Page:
That’s why the first step towards quality code is figuring out how to get those gears aligned even as more are being added. One way to do this is to prioritize what needs to be tested according to risk. For middleware, perhaps integration testing with affected systems is critical. For end-user software, perhaps the UX/UI is a priority. Whatever the priorities are, they need to be documented and assigned a risk profile so developers, managers, and executives clearly understand the impact upon quality if that testing is not carried out.
But there is a better way that can not only reduce the number of gears but also eliminate a lot of that risk. Think of it as “continuous testing.” During each step of the pipeline, testing occurs. From code and build tests to unit testing and acceptance testing, all the way through UX and end-to-end testing, under this model, when a sprint gets released, there is higher confidence with the release as tests were done throughout the process.
There is no more worry about “what should be tested or not tested” which eliminates the worry about post-development QA. Sure, it’s still a good idea to funnel pre-release software through a final quality and testing gate, but that can be done more from a usability perspective.
Continuous testing rethinks the traditional software development cycle. Recognizing that Agile has changed the way software is developed and released, we must also re-evaluate and prioritize what we focus on when testing through these cycles.
As projects grow, so do the tests and variables. It becomes harder to keep your CI pipeline fast. This problem expands as new frameworks and platforms are included in the delivery pipeline. With test growth comes more noise. Developers face a Tsunami of Data and figuring out what is important and worth paying attention to, lengthening test cycles.
But this isn’t about shifting testing, as one big activity, to another part of the development cycle. The result is still the same: a tsunami of data which the developer must deal with even as they are required to continue developing. So what do they do? Take in the testing data, rework code, and miss upcoming milestones in new sprints? In today’s “produce faster, produce more often” development environment, that is an untenable arrangement.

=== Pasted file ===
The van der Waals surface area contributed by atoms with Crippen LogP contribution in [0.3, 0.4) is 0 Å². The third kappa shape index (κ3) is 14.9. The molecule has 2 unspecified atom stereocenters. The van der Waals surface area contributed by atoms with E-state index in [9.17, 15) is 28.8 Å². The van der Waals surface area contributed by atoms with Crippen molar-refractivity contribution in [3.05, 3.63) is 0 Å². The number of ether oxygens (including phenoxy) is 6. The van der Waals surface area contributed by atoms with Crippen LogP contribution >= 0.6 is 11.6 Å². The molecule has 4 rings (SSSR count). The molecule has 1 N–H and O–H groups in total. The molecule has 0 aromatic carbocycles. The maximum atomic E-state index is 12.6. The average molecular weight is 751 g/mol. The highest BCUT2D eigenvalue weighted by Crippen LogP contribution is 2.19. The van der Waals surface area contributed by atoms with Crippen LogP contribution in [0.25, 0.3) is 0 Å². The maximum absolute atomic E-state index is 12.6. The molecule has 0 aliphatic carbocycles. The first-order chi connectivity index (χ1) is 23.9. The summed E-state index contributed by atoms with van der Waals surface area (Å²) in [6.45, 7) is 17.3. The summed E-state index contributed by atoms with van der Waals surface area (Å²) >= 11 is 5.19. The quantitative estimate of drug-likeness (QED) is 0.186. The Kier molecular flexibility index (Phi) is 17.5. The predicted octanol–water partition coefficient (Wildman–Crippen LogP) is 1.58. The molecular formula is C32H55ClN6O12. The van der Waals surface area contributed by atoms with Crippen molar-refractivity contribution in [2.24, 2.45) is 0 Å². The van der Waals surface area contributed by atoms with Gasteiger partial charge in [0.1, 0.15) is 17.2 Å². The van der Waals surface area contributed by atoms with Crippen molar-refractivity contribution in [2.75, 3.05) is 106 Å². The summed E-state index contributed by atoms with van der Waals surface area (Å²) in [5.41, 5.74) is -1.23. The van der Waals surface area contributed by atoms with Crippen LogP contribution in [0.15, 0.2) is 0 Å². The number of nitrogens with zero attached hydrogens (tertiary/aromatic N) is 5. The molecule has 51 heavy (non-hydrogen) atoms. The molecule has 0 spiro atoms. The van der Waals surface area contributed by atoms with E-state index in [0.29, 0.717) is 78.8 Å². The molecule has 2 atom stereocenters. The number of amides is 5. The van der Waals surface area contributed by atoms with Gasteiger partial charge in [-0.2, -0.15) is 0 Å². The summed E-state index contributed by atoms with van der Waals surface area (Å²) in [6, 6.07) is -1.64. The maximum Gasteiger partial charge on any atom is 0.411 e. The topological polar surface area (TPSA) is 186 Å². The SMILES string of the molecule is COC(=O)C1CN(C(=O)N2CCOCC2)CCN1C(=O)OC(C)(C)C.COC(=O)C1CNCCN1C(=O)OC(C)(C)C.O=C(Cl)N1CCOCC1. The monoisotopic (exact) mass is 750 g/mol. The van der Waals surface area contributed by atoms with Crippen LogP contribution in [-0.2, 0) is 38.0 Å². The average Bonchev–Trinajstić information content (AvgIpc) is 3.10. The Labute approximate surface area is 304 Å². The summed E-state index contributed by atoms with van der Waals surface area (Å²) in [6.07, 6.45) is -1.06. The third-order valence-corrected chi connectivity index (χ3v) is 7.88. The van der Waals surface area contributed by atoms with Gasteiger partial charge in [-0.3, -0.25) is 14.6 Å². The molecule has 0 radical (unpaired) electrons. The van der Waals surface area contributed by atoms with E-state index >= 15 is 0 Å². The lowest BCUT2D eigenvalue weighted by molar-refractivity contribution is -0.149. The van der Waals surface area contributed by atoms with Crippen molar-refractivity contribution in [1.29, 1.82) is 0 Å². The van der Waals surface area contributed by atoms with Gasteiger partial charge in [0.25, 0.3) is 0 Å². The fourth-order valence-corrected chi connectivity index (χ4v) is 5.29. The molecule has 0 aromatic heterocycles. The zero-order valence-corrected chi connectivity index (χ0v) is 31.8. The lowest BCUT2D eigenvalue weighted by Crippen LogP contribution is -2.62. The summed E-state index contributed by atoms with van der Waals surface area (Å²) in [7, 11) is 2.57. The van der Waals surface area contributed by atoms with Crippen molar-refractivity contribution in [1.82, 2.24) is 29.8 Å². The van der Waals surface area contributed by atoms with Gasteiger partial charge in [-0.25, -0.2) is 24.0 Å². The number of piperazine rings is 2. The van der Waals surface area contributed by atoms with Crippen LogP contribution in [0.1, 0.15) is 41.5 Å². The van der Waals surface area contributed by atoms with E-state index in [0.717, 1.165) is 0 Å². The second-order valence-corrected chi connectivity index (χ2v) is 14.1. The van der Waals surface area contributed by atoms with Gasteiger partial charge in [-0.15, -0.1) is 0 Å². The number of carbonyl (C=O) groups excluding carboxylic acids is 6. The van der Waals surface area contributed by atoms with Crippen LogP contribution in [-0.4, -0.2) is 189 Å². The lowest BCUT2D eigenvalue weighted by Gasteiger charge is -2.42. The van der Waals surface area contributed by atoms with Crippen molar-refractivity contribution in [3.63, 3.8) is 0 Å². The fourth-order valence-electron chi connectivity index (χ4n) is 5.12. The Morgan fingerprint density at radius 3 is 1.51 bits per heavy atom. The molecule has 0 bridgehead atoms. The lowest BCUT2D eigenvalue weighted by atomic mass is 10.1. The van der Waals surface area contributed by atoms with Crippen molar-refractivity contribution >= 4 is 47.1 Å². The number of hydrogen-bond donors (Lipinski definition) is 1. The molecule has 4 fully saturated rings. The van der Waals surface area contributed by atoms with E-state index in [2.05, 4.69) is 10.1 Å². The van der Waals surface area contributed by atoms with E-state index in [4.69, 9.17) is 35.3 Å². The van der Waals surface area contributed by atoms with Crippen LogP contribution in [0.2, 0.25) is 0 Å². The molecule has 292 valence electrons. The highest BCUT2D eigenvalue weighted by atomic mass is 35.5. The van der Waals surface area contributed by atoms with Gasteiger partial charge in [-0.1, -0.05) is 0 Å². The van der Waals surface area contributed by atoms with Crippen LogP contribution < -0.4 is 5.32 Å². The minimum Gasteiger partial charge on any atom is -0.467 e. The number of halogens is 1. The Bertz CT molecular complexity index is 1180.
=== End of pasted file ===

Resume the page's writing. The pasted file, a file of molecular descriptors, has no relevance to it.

This is the paradigm shift: identify the riskiest tests amongst the noise and move these critical tests earlier in the pipeline to develop software smartly.
Flagging the riskiest tests in the whole pipeline, and better yet within each section of the pipeline, allows teams to move these tests earlier in the process, ultimately reducing development friction by addressing them during less cumbersome testing cycles.
Traditional testing tools might be adaptable to testing through various stages within the pipeline, but they do not identify the critical risks within your test suite that should be prioritized earlier in your development cycle.
To efficiently make quality software, testing smarter and sooner needs to be adapted. The data produced by testing tools can be overwhelming and ultimately difficult to determine risk priority and distracting from meeting future sprint milestones. What you need is a layer that can understand the feedback of the dozens of existing testing tools in the entire pipeline. A layer that is intelligent so that the riskiest items can be prioritized and eliminated early from the pipeline.
The CICD and DevOps are software development evolution and with DevOps evolving to be data-driven, it's only reasonable that testing evolution must also become continuous.